During last week's health care summit, House Minority Leader John Boehner, R-Ohio, called for a fresh start in the efforts to reform the nation's health care system. He criticized the bill passed by the Senate, particularly its language pertaining to abortion. Boehner said that the bill "allows for the taxpayer funding of abortion."
President Barack Obama did not directly respond to Boehner's assertion, but said that the minority leader had taken the conversation "back to the standard talking points that Democrats and Republicans have had for the last year." As the summit was winding down, House Speaker Nancy Pelosi, D-California, strongly addressed Boehner's statement, saying, "There is no public funding of abortion in this bill."
Fact Check: Does the Senate bill allow for taxpayer funding of abortions?
- The Senate bill bans taxpayer subsidies from directly paying for abortions. The bill requires that individuals buying health insurance plans with federal subsidies pay for any abortion coverage out of their own pockets with a separate check. Additionally, states are allowed to choose whether they will ban abortion coverage in health insurance exchange plans, which they can do now.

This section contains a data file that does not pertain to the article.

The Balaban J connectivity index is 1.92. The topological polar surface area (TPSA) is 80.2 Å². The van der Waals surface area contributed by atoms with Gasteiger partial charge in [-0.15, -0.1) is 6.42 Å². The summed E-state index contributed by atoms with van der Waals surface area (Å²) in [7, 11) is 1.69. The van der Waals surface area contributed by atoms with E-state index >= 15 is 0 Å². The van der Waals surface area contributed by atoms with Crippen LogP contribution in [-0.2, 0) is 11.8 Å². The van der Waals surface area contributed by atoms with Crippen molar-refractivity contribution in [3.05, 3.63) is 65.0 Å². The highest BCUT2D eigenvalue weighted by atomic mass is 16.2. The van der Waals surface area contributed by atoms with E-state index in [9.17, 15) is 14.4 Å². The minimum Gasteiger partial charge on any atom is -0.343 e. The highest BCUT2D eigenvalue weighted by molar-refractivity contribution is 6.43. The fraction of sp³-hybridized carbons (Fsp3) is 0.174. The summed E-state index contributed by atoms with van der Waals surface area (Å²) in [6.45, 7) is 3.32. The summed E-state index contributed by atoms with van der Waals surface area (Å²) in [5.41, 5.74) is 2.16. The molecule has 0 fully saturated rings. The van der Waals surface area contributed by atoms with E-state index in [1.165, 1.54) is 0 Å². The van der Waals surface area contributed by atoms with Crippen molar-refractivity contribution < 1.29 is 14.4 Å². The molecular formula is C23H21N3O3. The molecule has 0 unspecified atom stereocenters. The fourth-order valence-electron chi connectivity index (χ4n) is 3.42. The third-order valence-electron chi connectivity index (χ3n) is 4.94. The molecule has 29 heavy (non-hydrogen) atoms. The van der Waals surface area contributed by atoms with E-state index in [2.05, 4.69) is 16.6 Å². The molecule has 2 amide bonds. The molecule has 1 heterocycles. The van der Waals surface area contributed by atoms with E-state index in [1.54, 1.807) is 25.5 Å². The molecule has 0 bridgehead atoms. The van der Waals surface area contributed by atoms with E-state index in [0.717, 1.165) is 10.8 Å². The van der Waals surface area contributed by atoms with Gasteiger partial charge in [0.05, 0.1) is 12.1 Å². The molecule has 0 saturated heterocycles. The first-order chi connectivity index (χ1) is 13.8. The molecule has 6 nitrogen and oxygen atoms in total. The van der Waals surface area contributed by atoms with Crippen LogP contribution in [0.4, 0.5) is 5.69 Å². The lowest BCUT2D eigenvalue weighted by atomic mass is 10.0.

- Republicans' main argument is that the Senate bill uses taxpayer dollars to help people access abortion coverage. They address this in a summary prepared by the staffs of ranking GOP members of the Senate Finance Committee and Senate Committee on Health, Education, Labor, and Pensions. In the summary, Republicans say that the Senate bill lacks restrictions like those included in the House bill's Stupak Amendment, thus allowing government money to go toward health care plans whose coverage includes abortion. They also say that since government subsidies are not segregated in the bill, "it is not possible to honestly prevent federal funds from ever being used" for abortion coverage.
Bottom Line: The legislation does not directly allow for federal subsidies to fund abortion procedures. However, Republicans are correct that the legislation would allow federal subsidies for some plans that offer abortion coverage options. But coverage for abortion procedures under those plans would have to be paid for separately by the insured. Under current law, federal money may pay for abortion costs only in cases of rape, incest or circumstances that are life-threatening to the mother. That law, known as the Hyde Amendment, was passed in 1976.
–CNN's Lisa Desjardins contributed to this report.
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